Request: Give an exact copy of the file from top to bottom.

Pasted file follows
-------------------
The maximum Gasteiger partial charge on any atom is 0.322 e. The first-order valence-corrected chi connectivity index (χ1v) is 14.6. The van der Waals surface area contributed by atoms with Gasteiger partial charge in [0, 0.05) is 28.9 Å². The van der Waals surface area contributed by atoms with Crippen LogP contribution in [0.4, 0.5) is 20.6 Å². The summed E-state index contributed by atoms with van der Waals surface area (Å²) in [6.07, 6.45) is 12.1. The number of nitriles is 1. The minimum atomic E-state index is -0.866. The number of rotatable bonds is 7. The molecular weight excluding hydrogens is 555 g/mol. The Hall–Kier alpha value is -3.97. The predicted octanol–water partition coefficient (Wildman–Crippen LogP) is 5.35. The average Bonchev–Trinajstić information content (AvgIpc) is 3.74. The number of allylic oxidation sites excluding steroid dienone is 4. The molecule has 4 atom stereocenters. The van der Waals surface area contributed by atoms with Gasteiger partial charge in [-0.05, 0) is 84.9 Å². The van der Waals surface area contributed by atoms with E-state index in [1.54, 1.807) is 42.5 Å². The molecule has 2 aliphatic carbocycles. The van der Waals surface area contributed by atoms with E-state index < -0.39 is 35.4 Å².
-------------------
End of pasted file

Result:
The maximum Gasteiger partial charge on any atom is 0.322 e. The first-order valence-corrected chi connectivity index (χ1v) is 14.6. The van der Waals surface area contributed by atoms with Gasteiger partial charge in [0, 0.05) is 28.9 Å². The van der Waals surface area contributed by atoms with Crippen LogP contribution in [0.4, 0.5) is 20.6 Å². The summed E-state index contributed by atoms with van der Waals surface area (Å²) in [6.07, 6.45) is 12.1. The number of nitriles is 1. The minimum atomic E-state index is -0.866. The number of rotatable bonds is 7. The molecular weight excluding hydrogens is 555 g/mol. The Hall–Kier alpha value is -3.97. The predicted octanol–water partition coefficient (Wildman–Crippen LogP) is 5.35. The average Bonchev–Trinajstić information content (AvgIpc) is 3.74. The number of allylic oxidation sites excluding steroid dienone is 4. The molecule has 4 atom stereocenters. The van der Waals surface area contributed by atoms with Gasteiger partial charge in [-0.05, 0) is 84.9 Å². The van der Waals surface area contributed by atoms with E-state index in [1.54, 1.807) is 42.5 Å². The molecule has 2 aliphatic carbocycles. The van der Waals surface area contributed by atoms with E-state index < -0.39 is 35.4 Å².